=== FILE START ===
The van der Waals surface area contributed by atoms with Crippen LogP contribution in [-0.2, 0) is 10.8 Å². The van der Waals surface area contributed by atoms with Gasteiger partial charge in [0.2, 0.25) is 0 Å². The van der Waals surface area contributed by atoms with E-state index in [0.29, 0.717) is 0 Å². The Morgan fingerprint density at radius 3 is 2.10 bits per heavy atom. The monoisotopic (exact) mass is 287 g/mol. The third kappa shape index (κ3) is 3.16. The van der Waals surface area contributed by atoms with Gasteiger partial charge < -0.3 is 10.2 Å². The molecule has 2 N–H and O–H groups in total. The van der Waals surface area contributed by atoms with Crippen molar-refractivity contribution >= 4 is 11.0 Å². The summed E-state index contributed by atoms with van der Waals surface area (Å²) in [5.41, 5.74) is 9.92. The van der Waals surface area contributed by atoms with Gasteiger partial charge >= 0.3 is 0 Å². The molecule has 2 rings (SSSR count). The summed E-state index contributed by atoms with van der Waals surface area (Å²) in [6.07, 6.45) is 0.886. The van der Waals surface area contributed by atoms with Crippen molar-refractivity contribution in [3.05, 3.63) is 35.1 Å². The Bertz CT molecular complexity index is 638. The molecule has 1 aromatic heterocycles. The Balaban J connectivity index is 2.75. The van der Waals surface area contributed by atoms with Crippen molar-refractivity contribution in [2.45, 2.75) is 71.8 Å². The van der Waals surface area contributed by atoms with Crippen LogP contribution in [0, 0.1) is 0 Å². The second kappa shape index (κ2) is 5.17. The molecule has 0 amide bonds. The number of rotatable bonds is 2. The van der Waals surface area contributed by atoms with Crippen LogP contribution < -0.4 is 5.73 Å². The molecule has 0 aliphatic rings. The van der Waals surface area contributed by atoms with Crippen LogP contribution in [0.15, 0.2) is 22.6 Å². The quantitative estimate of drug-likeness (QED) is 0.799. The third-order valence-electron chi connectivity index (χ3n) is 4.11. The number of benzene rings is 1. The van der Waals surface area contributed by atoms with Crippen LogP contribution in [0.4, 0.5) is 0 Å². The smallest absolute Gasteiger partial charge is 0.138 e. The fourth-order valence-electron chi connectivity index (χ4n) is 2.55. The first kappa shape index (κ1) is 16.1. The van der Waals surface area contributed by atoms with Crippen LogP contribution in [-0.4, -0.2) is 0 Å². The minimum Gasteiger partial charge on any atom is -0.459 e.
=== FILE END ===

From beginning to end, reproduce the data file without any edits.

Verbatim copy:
The van der Waals surface area contributed by atoms with Crippen LogP contribution in [-0.2, 0) is 10.8 Å². The van der Waals surface area contributed by atoms with Gasteiger partial charge in [0.2, 0.25) is 0 Å². The van der Waals surface area contributed by atoms with E-state index in [0.29, 0.717) is 0 Å². The Morgan fingerprint density at radius 3 is 2.10 bits per heavy atom. The monoisotopic (exact) mass is 287 g/mol. The third kappa shape index (κ3) is 3.16. The van der Waals surface area contributed by atoms with Gasteiger partial charge < -0.3 is 10.2 Å². The molecule has 2 N–H and O–H groups in total. The van der Waals surface area contributed by atoms with Crippen molar-refractivity contribution >= 4 is 11.0 Å². The summed E-state index contributed by atoms with van der Waals surface area (Å²) in [5.41, 5.74) is 9.92. The van der Waals surface area contributed by atoms with Gasteiger partial charge >= 0.3 is 0 Å². The molecule has 2 rings (SSSR count). The summed E-state index contributed by atoms with van der Waals surface area (Å²) in [6.07, 6.45) is 0.886. The van der Waals surface area contributed by atoms with Crippen molar-refractivity contribution in [3.05, 3.63) is 35.1 Å². The Bertz CT molecular complexity index is 638. The molecule has 1 aromatic heterocycles. The Balaban J connectivity index is 2.75. The van der Waals surface area contributed by atoms with Crippen molar-refractivity contribution in [2.45, 2.75) is 71.8 Å². The van der Waals surface area contributed by atoms with Crippen LogP contribution in [0, 0.1) is 0 Å². The second kappa shape index (κ2) is 5.17. The molecule has 0 amide bonds. The number of rotatable bonds is 2. The van der Waals surface area contributed by atoms with Crippen LogP contribution < -0.4 is 5.73 Å². The molecule has 0 aliphatic rings. The van der Waals surface area contributed by atoms with Crippen LogP contribution in [0.15, 0.2) is 22.6 Å². The quantitative estimate of drug-likeness (QED) is 0.799. The third-order valence-electron chi connectivity index (χ3n) is 4.11. The number of benzene rings is 1. The van der Waals surface area contributed by atoms with Crippen LogP contribution in [0.4, 0.5) is 0 Å². The smallest absolute Gasteiger partial charge is 0.138 e. The fourth-order valence-electron chi connectivity index (χ4n) is 2.55. The first kappa shape index (κ1) is 16.1. The van der Waals surface area contributed by atoms with Crippen LogP contribution in [-0.4, -0.2) is 0 Å². The minimum Gasteiger partial charge on any atom is -0.459 e.